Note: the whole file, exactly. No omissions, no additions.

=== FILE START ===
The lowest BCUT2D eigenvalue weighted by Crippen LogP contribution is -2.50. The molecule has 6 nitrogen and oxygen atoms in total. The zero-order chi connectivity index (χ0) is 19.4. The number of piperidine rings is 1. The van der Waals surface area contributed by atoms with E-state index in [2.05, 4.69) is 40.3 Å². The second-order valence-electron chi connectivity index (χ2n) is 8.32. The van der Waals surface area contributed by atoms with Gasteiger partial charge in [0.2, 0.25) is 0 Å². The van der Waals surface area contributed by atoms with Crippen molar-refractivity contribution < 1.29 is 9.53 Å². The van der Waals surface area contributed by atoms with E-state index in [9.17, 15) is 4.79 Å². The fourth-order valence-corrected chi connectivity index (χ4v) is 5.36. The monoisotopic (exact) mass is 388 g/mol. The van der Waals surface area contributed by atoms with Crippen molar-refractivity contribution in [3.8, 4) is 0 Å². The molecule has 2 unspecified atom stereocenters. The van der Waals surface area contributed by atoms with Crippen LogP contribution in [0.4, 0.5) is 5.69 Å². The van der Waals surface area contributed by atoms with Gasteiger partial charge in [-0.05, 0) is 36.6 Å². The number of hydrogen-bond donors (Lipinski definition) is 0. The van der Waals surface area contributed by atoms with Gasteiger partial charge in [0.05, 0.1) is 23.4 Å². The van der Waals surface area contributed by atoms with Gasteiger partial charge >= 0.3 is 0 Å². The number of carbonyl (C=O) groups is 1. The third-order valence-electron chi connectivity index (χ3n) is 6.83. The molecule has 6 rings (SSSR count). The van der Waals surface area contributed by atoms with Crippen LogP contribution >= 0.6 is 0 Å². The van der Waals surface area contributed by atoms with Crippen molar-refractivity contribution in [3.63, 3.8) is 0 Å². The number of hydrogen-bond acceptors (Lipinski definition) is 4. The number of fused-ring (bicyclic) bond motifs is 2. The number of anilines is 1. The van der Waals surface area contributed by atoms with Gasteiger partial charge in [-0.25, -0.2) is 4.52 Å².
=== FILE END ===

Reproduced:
The lowest BCUT2D eigenvalue weighted by Crippen LogP contribution is -2.50. The molecule has 6 nitrogen and oxygen atoms in total. The zero-order chi connectivity index (χ0) is 19.4. The number of piperidine rings is 1. The van der Waals surface area contributed by atoms with E-state index in [2.05, 4.69) is 40.3 Å². The second-order valence-electron chi connectivity index (χ2n) is 8.32. The van der Waals surface area contributed by atoms with Gasteiger partial charge in [0.2, 0.25) is 0 Å². The van der Waals surface area contributed by atoms with Crippen molar-refractivity contribution < 1.29 is 9.53 Å². The van der Waals surface area contributed by atoms with E-state index in [9.17, 15) is 4.79 Å². The fourth-order valence-corrected chi connectivity index (χ4v) is 5.36. The monoisotopic (exact) mass is 388 g/mol. The van der Waals surface area contributed by atoms with Crippen molar-refractivity contribution in [3.8, 4) is 0 Å². The molecule has 2 unspecified atom stereocenters. The van der Waals surface area contributed by atoms with Crippen LogP contribution in [0.4, 0.5) is 5.69 Å². The van der Waals surface area contributed by atoms with Gasteiger partial charge in [-0.05, 0) is 36.6 Å². The number of hydrogen-bond donors (Lipinski definition) is 0. The van der Waals surface area contributed by atoms with Gasteiger partial charge in [0.05, 0.1) is 23.4 Å². The van der Waals surface area contributed by atoms with Gasteiger partial charge >= 0.3 is 0 Å². The number of carbonyl (C=O) groups is 1. The third-order valence-electron chi connectivity index (χ3n) is 6.83. The molecule has 6 rings (SSSR count). The van der Waals surface area contributed by atoms with Crippen LogP contribution >= 0.6 is 0 Å². The van der Waals surface area contributed by atoms with Crippen molar-refractivity contribution in [3.63, 3.8) is 0 Å². The number of hydrogen-bond acceptors (Lipinski definition) is 4. The number of fused-ring (bicyclic) bond motifs is 2. The number of anilines is 1. The van der Waals surface area contributed by atoms with Gasteiger partial charge in [-0.25, -0.2) is 4.52 Å².